University of Cincinnati psychiatry professor Henry Nasrallah received more than $100K from drug companies last year

November 24, 2010


The University of Cincinnati website describes schizophrenia researcher Henry Nasrallah as "an internationally recognized psychiatrist, educator and researcher."  Thanks to the work of the ProPublica news group, the University can now add "internationally recognized researcher compromised by pharmaceutical company influence."  

ProPublica, a public interest news agency, recently issued the report "Dollars for Docs," in which they identified 384 physicians who received more than $100,000 from one or more of the seven pharmaceutical companies which publish such information (such companies include Eli Lilly, GlaxoSmithKline and Pfizer).  

Pharmaceutical companies may pay physicians for various reasons, such as for giving promotional speeches about a company's drug to groups of doctors or being a company's paid consultant.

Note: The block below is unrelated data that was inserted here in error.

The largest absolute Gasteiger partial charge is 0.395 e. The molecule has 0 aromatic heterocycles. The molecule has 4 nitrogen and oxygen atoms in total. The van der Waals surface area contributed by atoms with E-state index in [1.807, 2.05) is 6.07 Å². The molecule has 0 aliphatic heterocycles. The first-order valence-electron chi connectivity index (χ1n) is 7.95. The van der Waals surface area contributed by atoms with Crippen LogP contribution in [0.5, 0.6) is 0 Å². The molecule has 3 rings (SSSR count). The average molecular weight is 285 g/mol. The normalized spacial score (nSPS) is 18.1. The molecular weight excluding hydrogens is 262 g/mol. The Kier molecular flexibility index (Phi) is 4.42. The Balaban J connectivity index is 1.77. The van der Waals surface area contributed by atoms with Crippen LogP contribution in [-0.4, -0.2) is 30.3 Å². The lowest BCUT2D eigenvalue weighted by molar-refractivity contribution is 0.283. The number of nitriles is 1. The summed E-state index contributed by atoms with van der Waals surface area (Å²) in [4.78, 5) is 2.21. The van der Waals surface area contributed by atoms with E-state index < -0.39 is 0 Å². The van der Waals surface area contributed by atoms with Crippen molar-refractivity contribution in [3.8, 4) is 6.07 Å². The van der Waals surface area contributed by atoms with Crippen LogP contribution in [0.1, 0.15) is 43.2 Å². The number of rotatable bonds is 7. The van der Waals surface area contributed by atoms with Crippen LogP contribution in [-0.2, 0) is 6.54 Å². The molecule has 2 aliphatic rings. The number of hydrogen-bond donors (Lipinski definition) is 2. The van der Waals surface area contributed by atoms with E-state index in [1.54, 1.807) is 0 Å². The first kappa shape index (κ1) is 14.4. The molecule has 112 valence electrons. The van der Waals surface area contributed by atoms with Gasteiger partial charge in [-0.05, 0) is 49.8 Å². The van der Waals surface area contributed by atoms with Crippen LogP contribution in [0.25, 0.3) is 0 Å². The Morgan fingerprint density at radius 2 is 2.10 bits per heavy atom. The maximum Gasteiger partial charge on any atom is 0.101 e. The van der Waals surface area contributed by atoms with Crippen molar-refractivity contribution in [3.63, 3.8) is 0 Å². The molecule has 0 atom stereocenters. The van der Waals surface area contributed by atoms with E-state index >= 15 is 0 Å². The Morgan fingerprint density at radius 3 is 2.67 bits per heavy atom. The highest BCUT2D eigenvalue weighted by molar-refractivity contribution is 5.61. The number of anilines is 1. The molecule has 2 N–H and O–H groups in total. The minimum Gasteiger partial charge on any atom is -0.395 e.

Nasrallah received more than $60,000 from Pfizer the last two quarters of 2009 for presenting "expert-led forums" and for related travel expenses. 

He received $41,920 from Astrazeneca in early 2010 for being a paid speaker on their behalf.

He received more than $6,000 from Johnson & Johnson in 2010 for speaking fees.

Nasrallah is not the first or only University of Cincinnati psychiatrist to have his financial conflicts of interests exposed:   Melissa Delbello, a pediatric research psychiatrist with the University of Cincinnati was cited by the U.S. Senate Finance Committee for her failure to disclose to the university how much she had earned from pharmaceutical companies. In 2002, she was the lead author of a study that concluded that children responded well to the antipsychotic drug Seroquel, which is manufactured by AstraZeneca.  She disclosed that she'd received $100,000 from the company between 2005 and 2007, but Finance Committee Ranking Member Senator Charles Grassley discovered it was more than double that: $238,000.

Which raises the question: Has Nasrallah accurately reported his pharma income to the University? 


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